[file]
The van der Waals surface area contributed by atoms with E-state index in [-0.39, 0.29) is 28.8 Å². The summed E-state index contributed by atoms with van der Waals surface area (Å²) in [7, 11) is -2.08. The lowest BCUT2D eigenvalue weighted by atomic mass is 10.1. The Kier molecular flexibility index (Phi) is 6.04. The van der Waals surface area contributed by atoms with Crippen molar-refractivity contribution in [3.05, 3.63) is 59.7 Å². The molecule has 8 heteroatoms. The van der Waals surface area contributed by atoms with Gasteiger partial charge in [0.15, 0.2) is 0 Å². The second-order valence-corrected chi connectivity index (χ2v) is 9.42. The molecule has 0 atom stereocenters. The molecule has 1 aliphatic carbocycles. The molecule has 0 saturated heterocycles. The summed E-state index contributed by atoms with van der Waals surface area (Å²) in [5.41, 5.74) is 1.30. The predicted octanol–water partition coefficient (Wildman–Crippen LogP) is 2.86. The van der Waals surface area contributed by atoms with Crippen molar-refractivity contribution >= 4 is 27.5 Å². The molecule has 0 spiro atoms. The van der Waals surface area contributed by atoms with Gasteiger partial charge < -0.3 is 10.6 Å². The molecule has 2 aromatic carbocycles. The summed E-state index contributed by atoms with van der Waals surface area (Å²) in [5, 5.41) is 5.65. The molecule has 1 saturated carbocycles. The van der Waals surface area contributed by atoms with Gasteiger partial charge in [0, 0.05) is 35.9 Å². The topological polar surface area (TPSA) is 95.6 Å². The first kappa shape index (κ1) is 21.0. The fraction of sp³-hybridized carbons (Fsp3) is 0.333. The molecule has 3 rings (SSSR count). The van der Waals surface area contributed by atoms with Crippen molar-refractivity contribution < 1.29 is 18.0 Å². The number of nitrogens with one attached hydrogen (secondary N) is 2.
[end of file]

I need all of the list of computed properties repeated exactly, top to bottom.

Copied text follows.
The van der Waals surface area contributed by atoms with E-state index in [-0.39, 0.29) is 28.8 Å². The summed E-state index contributed by atoms with van der Waals surface area (Å²) in [7, 11) is -2.08. The lowest BCUT2D eigenvalue weighted by atomic mass is 10.1. The Kier molecular flexibility index (Phi) is 6.04. The van der Waals surface area contributed by atoms with Crippen molar-refractivity contribution in [3.05, 3.63) is 59.7 Å². The molecule has 8 heteroatoms. The van der Waals surface area contributed by atoms with Gasteiger partial charge in [0.15, 0.2) is 0 Å². The second-order valence-corrected chi connectivity index (χ2v) is 9.42. The molecule has 0 atom stereocenters. The molecule has 1 aliphatic carbocycles. The molecule has 0 saturated heterocycles. The summed E-state index contributed by atoms with van der Waals surface area (Å²) in [5.41, 5.74) is 1.30. The predicted octanol–water partition coefficient (Wildman–Crippen LogP) is 2.86. The van der Waals surface area contributed by atoms with Crippen molar-refractivity contribution >= 4 is 27.5 Å². The molecule has 0 spiro atoms. The van der Waals surface area contributed by atoms with Gasteiger partial charge < -0.3 is 10.6 Å². The molecule has 2 aromatic carbocycles. The summed E-state index contributed by atoms with van der Waals surface area (Å²) in [5, 5.41) is 5.65. The molecule has 1 saturated carbocycles. The van der Waals surface area contributed by atoms with Gasteiger partial charge in [0, 0.05) is 35.9 Å². The topological polar surface area (TPSA) is 95.6 Å². The first kappa shape index (κ1) is 21.0. The fraction of sp³-hybridized carbons (Fsp3) is 0.333. The molecule has 3 rings (SSSR count). The van der Waals surface area contributed by atoms with Crippen molar-refractivity contribution < 1.29 is 18.0 Å². The number of nitrogens with one attached hydrogen (secondary N) is 2.